In 1968, when I got my first job in computing, we didn't call that room full of computers with a disk drive the size of a Volkswagen an embedded system. But it was. I worked for Collins Radio and what we were working on was a message-switching system. Today, however, that same computing power could easily fit in a 1U rackmount box or be implemented on a Netwinder or Cobalt Qube.
The point is that calling a system embedded doesn't have anything to do with its size, but whether it performs some dedicated task. Besides the changes in size over the years, there have been cost changes. While my microwave doesn't have an embedded processor in it, most, do as do most traffic light controllers and virtually every printer in the world.
Doing an inventory of what is around me at home, here is my list of things that I know have embedded processors: Palm organizer, cell phone, FAX/answering machine, scanner, digital camera, video camera, dish TV receiver, VCR, stereo, laser printer, DSL modem car. At work I can add microwave, label maker, phone system, voice-mail system and conference phone.
This doesn't count other items that most likely have them as well: disk drives, tape drives, monitors, TV and clock radio. This is a big change from 1968. With $50 (US) products out there in the embedded market, there is a lot more to consider than just making a product that works.
We want to help you take the next step. Hardware costs have fallen dramatically, making it possible to put computers into relatively inexpensive products. Efficient code can reduce RAM and ROM requirements. But there are additional costs besides hardware. The OS for your product, development time, development tools and licensing all cost money. Shipping a product with bugs can cost you money and reputation.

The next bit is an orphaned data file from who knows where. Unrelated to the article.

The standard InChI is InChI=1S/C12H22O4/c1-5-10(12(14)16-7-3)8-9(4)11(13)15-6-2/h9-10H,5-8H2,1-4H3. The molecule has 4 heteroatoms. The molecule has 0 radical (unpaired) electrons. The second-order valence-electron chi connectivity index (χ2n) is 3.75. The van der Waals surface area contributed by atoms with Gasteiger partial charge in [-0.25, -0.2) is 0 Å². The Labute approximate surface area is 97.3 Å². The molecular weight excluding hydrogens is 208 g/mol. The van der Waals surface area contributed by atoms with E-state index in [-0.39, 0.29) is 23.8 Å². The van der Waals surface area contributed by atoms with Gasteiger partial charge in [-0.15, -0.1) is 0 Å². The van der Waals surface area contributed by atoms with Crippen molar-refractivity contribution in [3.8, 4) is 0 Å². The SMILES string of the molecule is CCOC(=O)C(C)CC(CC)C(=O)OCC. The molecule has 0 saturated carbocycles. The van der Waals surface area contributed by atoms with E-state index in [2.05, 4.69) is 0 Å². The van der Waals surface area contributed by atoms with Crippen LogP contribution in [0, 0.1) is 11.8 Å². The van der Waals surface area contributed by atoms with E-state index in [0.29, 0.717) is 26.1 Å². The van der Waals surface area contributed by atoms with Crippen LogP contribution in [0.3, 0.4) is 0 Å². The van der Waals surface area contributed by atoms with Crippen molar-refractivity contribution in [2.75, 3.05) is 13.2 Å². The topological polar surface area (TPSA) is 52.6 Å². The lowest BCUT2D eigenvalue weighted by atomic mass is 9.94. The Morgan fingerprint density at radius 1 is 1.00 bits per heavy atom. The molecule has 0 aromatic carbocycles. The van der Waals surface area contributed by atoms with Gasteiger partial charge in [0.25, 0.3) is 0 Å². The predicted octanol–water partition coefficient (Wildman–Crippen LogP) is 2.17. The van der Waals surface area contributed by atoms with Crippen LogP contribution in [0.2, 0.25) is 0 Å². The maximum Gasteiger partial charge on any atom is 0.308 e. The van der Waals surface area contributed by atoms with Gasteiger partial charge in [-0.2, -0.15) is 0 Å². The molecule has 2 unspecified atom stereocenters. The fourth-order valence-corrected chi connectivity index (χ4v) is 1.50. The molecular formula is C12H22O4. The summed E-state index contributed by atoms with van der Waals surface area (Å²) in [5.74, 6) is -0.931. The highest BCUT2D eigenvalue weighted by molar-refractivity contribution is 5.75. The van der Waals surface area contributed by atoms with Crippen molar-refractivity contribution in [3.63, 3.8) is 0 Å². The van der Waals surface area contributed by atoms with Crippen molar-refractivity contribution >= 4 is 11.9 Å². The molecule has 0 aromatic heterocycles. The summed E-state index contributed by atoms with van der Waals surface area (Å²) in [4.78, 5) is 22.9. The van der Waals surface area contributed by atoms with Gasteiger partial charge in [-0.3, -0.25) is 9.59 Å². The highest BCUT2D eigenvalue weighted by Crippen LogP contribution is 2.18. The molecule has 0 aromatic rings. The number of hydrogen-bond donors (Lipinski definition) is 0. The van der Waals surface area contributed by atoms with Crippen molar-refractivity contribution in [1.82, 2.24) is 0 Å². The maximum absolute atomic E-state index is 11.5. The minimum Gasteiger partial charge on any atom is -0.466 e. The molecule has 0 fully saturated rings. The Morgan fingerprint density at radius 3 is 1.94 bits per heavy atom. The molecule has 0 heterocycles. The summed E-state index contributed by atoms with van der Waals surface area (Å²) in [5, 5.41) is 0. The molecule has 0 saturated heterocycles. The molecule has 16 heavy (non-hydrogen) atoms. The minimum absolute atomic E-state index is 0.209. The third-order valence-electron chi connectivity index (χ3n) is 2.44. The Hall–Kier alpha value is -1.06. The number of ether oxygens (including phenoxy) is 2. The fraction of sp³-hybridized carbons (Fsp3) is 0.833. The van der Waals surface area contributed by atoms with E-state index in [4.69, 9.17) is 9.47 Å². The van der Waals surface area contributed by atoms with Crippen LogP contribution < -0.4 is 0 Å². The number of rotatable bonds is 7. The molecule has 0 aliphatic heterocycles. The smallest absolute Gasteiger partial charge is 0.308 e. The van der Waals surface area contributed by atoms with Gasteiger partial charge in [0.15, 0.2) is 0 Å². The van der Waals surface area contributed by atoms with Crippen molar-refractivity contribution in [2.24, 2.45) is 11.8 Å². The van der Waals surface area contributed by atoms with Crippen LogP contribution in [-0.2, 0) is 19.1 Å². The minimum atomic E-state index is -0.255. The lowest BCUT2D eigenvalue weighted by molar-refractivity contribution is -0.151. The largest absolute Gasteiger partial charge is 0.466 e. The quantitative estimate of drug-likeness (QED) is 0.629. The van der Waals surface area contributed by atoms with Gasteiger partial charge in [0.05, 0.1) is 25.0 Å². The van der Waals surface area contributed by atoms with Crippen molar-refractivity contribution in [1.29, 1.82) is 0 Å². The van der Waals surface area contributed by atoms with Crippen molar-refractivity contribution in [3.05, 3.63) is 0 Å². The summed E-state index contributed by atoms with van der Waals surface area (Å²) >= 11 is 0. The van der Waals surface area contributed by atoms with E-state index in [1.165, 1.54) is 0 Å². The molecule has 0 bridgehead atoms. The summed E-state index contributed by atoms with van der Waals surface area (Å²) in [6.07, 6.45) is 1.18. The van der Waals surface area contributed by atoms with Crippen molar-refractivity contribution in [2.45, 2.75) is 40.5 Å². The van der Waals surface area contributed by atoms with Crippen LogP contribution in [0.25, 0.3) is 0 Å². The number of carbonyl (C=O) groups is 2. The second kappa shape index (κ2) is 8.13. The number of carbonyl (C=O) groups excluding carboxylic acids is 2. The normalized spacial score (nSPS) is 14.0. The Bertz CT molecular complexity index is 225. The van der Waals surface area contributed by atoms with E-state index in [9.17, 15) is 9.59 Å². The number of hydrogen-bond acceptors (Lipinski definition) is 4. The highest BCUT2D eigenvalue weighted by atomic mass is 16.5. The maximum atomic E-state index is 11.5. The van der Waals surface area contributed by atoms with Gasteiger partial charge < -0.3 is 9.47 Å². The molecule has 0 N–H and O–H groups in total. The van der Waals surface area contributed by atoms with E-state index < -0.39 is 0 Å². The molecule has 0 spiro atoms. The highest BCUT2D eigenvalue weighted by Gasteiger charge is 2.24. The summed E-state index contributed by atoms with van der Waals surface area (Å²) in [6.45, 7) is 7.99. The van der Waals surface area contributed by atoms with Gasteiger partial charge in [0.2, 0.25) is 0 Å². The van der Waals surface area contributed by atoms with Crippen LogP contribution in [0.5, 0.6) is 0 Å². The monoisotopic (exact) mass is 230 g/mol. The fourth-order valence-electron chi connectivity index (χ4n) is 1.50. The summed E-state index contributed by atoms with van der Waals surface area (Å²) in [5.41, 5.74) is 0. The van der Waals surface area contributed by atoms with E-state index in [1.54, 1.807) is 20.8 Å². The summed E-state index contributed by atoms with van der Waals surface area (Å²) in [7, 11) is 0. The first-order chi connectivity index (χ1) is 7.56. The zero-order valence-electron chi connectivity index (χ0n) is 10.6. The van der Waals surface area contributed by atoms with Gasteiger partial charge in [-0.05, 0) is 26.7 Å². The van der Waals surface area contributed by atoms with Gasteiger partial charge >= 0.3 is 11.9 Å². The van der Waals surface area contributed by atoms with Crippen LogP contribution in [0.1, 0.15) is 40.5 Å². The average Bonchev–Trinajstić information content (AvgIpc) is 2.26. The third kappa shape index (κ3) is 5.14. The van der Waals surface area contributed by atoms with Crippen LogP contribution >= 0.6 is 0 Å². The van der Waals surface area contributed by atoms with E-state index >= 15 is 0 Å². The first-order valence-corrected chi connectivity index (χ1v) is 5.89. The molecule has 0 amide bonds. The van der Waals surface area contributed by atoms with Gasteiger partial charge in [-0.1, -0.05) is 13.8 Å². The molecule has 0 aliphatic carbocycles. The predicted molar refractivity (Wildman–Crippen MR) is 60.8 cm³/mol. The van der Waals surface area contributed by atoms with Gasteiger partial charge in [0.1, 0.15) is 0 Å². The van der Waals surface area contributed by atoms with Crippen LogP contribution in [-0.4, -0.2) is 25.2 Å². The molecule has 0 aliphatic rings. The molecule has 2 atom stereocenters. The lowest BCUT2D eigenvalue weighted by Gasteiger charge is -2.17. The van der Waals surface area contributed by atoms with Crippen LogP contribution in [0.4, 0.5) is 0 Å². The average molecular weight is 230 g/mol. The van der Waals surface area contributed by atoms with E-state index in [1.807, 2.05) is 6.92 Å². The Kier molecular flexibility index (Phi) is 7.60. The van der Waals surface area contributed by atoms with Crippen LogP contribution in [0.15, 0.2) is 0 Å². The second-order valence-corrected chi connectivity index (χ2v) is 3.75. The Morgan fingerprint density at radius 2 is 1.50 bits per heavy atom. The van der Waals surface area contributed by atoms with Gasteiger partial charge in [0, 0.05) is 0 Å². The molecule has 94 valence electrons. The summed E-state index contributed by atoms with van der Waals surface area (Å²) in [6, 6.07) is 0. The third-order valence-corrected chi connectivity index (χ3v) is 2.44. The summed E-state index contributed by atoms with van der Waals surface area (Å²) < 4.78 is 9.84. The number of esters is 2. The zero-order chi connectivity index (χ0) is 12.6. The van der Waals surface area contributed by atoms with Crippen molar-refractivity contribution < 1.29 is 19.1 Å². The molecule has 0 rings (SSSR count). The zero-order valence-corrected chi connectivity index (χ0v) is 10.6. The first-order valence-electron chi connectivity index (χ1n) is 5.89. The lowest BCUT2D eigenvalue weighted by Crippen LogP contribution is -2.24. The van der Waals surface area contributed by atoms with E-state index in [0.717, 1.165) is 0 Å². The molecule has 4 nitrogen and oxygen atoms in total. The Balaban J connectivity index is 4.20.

With that I'd like to introduce a Linux Journal supplemental issue which will hit the streets October 10, 2000: Embedded Linux Journal. In this special issue you can look forward to conversations about:
industry news—emphasizing open-source software solutions
reviews of products to reduce development time and improve testing
case studies that will save you time
design solutions that show you why embedded Linux is the cost-effective answer
hardware vs. software considerations
Current Linux Journal subscribers who live within North America will receive this special supplement at no additional charge. This issue will also be heavily distributed at upcoming trade shows, other industry events, and to targeted mailing lists.
We're certain you'll enjoy this upcoming Embedded Linux Journal supplement. We look forward to your feedback!
Phil Hughes Publisher
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Until recently, IBM’s Power Platform was looked upon as being the system that hosted IBM’s flavor of UNIX and proprietary operating system called IBM i. These servers often are found in medium-size businesses running ERP, CRM and financials for on-premise customers. By enabling the Power platform to run the Linux OS, IBM now has positioned Power to be the platform of choice for those already running Linux that are facing scalability issues, especially customers looking at analytics, big data or cloud computing.
￼Running Linux on IBM’s Power hardware offers some obvious benefits, including improved processing speed and memory bandwidth, inherent security, and simpler deployment and management. But if you look beyond the impressive architecture, you’ll also find an open ecosystem that has given rise to a strong, innovative community, as well as an inventory of system and network management applications that really help leverage the benefits offered by running Linux on Power.Get the Guide